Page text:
Opposition leader Muharrem Ince asked on 30 May 2018 “What partnership do you [Ms. Merkel] have that you’re trying make him [Mr. Erdogan] succeed? Will you benefit from his election? We are not butlers of Germany, we are the independent Republic of Turkey.” Similarly, the imprisoned leader of the pro-Kurdish Peoples’ Democratic Party (HDP) Selahattin Demirtas told Ms. Merkel that she would be inviting Mr. Erdogan as a retired President. Indeed, the actions by Ms. Merkel are hardly becoming of a leader who continually pledges support for “democracy” and Western liberal values, but they go far to show just how bankrupt such sentiments have become. Mr. Erdogan has also been shaken by this precarious state of affairs, and has repeatedly made false claims on the campaign trail while appealing to voters. His contradictions are to be expected; after all he is running on a nationalist platform despite being a globalist. Even the AKP’s 2018 election slogan is “Vakit Turkiye Vakti”, which translates roughly as “The Time is Turkey’s Time”. Of course, this is an absurd slogan and makes one ask: if this is now “Turkey’s Time”, then whose time was it for the past 16 years with the AKP in power? Implicit in this slogan, of course, is that the globalist time is now over. While many voters in Turkey might recognize this Freudian slip in the slogan, it is clear that AKP politicians are looking to use football in order to bolster their localist credentials while further dividing the electorate.

 

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Then…Whose Time Was It Before? Image Courtesy Of: http://ahmetunver.com.tr/2018/05/30/turk-milletinin-24-haziran-imtihani-7/

 

A picture circulating on the internet contains the badges of Turkey’s three biggest football clubs with the message “Let’s come together at the ballot box, don’t let this match go into overtime”. While the message is one of unity through sport in the face of the ruling AKP, football has become a main target of the AKP in their election campaign as well. On 9 June 2017, Mr. Erdogan closed out the famous 19 May stadium in Ankara with a political rally. In his speech, Mr. Erdogan promised Ankara a brand-new 55,000 capacity stadium; it is not the first time that Mr. Erdogan has used the promise of a new football stadium to collect votes.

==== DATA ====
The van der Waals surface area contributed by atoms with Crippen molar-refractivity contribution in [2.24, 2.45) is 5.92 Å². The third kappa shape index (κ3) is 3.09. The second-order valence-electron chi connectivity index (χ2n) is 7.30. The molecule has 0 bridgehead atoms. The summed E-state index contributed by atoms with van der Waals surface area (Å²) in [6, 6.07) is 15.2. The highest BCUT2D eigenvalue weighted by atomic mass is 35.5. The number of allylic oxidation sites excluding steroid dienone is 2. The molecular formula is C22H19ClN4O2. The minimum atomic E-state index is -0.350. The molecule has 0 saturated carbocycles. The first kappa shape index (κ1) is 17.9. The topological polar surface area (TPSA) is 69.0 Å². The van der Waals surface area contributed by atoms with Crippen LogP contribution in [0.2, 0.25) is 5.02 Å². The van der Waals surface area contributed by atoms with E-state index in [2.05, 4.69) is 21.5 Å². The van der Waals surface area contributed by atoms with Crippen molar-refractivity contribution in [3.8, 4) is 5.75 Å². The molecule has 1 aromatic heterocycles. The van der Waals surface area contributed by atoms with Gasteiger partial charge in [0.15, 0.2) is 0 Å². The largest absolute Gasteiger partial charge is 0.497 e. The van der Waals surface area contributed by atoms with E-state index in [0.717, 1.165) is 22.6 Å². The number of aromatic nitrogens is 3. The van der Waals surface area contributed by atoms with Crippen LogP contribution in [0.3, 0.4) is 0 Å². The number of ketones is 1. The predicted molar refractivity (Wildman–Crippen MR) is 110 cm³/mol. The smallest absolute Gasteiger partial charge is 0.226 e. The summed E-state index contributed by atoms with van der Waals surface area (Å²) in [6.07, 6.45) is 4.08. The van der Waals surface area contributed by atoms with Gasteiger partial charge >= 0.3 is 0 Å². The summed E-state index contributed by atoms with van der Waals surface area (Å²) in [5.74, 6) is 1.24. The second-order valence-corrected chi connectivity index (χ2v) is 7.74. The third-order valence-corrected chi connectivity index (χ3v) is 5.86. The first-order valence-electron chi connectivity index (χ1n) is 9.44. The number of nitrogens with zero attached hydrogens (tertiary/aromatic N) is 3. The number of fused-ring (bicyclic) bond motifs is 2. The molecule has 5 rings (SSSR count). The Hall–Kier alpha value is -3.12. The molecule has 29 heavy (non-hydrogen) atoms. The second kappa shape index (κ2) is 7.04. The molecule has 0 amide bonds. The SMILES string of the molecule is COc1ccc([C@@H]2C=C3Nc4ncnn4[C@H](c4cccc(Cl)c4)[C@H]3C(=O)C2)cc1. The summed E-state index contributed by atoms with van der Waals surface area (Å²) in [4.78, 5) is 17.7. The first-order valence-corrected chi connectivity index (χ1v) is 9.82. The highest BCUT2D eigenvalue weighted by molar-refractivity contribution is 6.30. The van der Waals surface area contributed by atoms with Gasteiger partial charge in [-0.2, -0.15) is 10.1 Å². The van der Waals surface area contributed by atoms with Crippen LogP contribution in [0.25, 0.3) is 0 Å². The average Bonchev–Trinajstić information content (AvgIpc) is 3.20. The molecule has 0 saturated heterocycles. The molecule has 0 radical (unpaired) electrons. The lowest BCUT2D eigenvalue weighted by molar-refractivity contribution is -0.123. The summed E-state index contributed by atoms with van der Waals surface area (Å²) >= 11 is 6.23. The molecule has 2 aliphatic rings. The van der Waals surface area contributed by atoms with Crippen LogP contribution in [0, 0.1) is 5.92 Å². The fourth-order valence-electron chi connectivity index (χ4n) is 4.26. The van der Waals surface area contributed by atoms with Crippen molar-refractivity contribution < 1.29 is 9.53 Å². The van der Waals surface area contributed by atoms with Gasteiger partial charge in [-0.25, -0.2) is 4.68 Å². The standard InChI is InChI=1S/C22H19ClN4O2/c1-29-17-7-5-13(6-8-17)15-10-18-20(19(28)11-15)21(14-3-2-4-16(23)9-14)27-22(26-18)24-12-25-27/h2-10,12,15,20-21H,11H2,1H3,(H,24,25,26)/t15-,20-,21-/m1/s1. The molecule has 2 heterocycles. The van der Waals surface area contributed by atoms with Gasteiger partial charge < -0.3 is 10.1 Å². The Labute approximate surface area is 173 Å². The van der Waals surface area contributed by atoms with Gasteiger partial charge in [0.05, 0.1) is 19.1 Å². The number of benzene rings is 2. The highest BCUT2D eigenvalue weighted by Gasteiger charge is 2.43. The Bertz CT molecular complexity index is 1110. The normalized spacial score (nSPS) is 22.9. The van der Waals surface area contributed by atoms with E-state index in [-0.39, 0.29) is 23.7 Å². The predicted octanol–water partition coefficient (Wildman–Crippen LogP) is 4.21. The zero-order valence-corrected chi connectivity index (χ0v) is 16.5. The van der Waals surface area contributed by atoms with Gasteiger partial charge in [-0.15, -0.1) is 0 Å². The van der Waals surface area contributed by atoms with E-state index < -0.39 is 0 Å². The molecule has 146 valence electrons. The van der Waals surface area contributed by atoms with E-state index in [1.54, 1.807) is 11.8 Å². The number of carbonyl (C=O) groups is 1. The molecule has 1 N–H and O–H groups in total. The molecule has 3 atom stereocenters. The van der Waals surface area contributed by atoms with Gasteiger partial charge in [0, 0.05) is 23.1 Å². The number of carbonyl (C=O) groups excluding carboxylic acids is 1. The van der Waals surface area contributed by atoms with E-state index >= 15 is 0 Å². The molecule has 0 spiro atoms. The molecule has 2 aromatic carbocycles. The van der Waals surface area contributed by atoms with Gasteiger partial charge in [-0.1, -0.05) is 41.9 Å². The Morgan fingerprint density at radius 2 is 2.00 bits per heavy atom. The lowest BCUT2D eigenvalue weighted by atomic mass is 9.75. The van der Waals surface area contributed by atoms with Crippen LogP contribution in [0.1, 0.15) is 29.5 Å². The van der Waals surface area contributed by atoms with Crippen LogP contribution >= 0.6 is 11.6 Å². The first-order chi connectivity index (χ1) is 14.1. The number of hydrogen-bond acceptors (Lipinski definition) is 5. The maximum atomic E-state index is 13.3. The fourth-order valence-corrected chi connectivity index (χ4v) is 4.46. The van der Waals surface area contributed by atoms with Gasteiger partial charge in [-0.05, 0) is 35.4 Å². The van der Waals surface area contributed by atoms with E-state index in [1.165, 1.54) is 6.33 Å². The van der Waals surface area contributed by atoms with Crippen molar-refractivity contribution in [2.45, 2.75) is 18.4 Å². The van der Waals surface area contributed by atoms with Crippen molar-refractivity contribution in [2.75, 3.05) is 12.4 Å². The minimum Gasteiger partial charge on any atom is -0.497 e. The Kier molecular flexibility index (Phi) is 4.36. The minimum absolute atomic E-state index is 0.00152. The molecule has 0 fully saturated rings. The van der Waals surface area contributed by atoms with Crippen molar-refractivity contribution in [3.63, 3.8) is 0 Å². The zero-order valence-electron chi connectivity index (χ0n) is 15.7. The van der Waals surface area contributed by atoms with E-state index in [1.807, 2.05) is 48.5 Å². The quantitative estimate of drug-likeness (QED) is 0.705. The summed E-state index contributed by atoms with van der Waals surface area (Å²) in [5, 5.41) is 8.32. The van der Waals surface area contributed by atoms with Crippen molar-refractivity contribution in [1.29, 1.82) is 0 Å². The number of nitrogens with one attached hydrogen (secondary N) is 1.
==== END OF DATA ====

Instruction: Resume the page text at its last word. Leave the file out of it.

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The Football Fans Are United This Election. Source Unknown.

 

Later, on 18 June, Turkish Prime Minister Binali Yildirim attempted to ride the football wave in Izmir by pointing out to supporters of Karsiyaka SK that while other clubs in Izmir (such as Goztepe) have gotten new stadiums, Karsiyaka has not. While Mr. Yildirim may have thought that this move would gather votes from a district of Izmir that has consistently shown high rates of support for the opposition Republican People’s Party (CHP)—up to 80 percent—his presentation left much to be desired. In his speech, Mr. Yildirim incorrectly recited the famous Karsiyaka chant “Kaf Kaf Kaf, Sin Sin Sin, Kaf Sin Kaf Sin Kaf” as “Sin Sin Sin, Kaf Kaf Kaf, Sin Kaf” before trailing off (for a correct rendition, please see here). For many commentators, this has become a topic of ridicule. Karsiyaka SK’s famous chant is something that not only every football fan in Turkey knows, but also something that almost everyone from Izmir knows. It is deeply embedded in Turkish culture, and the fact that the nation’s Prime Minister—and native of Izmir—could butcher this chant shows just how detached the AKP politicians have become from the public they claim to represent. By attempting to appeal to local pride, Mr. Yildirim instead revealed the extent to which globalism—and the pursuit of foreign capital—drives AKP policies in Turkey while also encouraging the division of the electorate, in this case along the lines of football support.

 

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From Stadiums to “National Gardens”. Image Courtesy Of: https://www.aa.com.tr/tr/turkiye/eski-statlar-millet-bahcesi-olacak/1156543